holding that the district court need not "explicitly state that it is aware of its discretion," rather, we "presume" as much "absent clear evidence to the contrary"Summary of this case from United States v. Tisdel
Submitted: July 24, 2008.
Decided and Filed: August 27, 2008.
Appeal from the United States District Court for the Eastern District of Michigan, Julian Abele Cook, Jr., J.
ON BRIEF: Mark Diamond, New York, New York, for Appellant. Diane L. Marion, Assistant United States Attorney, Detroit, Michigan, for Appellee.
Defendant Santiago Santillana ("Santillana") appeals a sentence imposed after he pled guilty to two counts of using a firearm during, and in relation to, a drug trafficking offense in violation of 18 U.S.C. § 924(c). The district court sentenced Santillana to 84 months and 156 months to run consecutively, representing a downward departure of 144 months. Although Santillana does not challenge the reasonableness of this sentence, he does challenge the district court's decision not to make a further downward departure. Because we generally do not review a district court's decision not to depart downward, and because no exception to that rule applies here, Santillana's sentence is affirmed.
Santillana was indicted on one count of conspiracy to possess with intent to distribute, and to distribute, cocaine and marijuana in violation of 21 U.S.C. § 846 (count 1). (J.A. 11.) He was also indicted on four counts of using a firearm during, and in relation to, a drug trafficking offense in violation of 18 U.S.C. § 924(c), which arose from a series of armed home invasions (counts 5-8). (J.A. 11, 19-21.) During these invasions, firearms were carried and brandished to obtain and steal money, firearms, controlled substances, and other property. (J.A. 87.) On at least one occasion, firearms were discharged. (J.A. 88.)
Santillana subsequently pled guilty to counts 5 and 6, and the government dismissed the other charges. (J.A. 28.) At the plea hearing, the government put on the record that it would move for a downward departure based on substantial assistance and would allow Santillana to argue for a further reduction based on the fact that he faced deportation upon completion of his sentence. (J.A. 70.)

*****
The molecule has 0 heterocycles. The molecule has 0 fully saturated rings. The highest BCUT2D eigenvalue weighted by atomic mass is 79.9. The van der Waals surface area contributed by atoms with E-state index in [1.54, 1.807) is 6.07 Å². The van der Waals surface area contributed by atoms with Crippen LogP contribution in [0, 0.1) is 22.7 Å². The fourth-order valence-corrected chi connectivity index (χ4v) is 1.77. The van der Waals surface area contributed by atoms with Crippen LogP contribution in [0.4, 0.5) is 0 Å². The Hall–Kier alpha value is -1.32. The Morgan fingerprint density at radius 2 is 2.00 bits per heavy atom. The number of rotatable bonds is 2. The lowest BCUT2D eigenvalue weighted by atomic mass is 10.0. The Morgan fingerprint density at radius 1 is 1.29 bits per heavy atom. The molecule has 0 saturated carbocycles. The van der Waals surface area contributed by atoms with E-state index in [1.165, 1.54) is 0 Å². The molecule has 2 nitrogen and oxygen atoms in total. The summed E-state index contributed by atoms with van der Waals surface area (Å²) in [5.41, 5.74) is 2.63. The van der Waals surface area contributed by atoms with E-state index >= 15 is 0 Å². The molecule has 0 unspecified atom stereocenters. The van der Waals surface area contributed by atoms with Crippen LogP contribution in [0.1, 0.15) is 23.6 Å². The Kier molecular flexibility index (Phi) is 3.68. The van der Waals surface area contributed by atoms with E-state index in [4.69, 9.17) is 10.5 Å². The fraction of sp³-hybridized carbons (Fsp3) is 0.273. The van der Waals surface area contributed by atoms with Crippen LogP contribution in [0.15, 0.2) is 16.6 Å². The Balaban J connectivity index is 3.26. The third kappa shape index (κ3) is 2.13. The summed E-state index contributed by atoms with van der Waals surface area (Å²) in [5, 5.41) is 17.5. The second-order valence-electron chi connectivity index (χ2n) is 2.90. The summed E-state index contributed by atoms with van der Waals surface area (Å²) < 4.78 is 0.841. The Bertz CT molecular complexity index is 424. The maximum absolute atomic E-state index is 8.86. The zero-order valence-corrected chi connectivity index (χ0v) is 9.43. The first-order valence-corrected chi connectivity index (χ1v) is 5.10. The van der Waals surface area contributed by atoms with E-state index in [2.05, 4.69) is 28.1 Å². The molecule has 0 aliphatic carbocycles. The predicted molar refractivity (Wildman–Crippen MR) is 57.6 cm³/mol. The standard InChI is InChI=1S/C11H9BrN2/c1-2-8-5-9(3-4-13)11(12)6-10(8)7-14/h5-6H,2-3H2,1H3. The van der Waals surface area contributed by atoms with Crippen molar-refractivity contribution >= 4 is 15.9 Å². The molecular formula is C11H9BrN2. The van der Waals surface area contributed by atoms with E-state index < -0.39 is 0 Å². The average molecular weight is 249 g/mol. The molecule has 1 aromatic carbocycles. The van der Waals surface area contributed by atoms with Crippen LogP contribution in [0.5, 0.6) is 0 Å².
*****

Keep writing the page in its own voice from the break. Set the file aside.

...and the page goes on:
Pursuant to 18 U.S.C. § 3553(e) and United States Sentencing Guidelines ("U.S.S.G.") § 5K1.1, the government subsequently filed its motion for a downward departure based upon Santillana's "very substantial assistance," stating that Santillana had met with agents on numerous occasions, provided information to the government regarding the criminal activity of numerous individuals, and testified in a criminal matter, resulting in the conviction of two individuals involved in armed home invasions. (J.A. 43-44.)
At Santillana's sentencing hearing, the district court considered a letter received from his wife stating that his children needed him, as well as the government's motion for a downward departure. However, the district court also noted that at the time of the offense, Santillana was on probation for possessing with intent to deliver marijuana, that he previously had been deported from Michigan to Mexico before simply turning around and reentering the United States, and that the matters bringing him before the court were extremely serious, involving acts of violence that could have endangered innocent persons in the homes invaded as well as in neighboring houses.
After noting that the matter bringing Santillana before the court was "not by any means a small matter" and that it was hard to find "anything good with his conduct," the district court acknowledged Santillana's cooperation and said it would grant the government's motion for downward departure. The district court proceeded to state the statutory minimums for the crimes involved, indicating that count 5 carried a minimum of seven years, and count 6 carried a minimum of twenty-five years, to run consecutively. In light of Santillana's substantial assistance, however, the court sentenced him to 84 months (seven years) on count 5, and 156 months (thirteen years) on count 6, to run consecutively. (J.A. 90.) The court further stated that at the end of Santillana's term of imprisonment, he would be subject to concurrent 36 month periods of supervised release on each count. (J.A. 91.) Finally, the court ordered that Santillana be deported upon his release from imprisonment, and that he was not to reenter the country without permission from the authorizing government agency and the court. (J.A. 91.)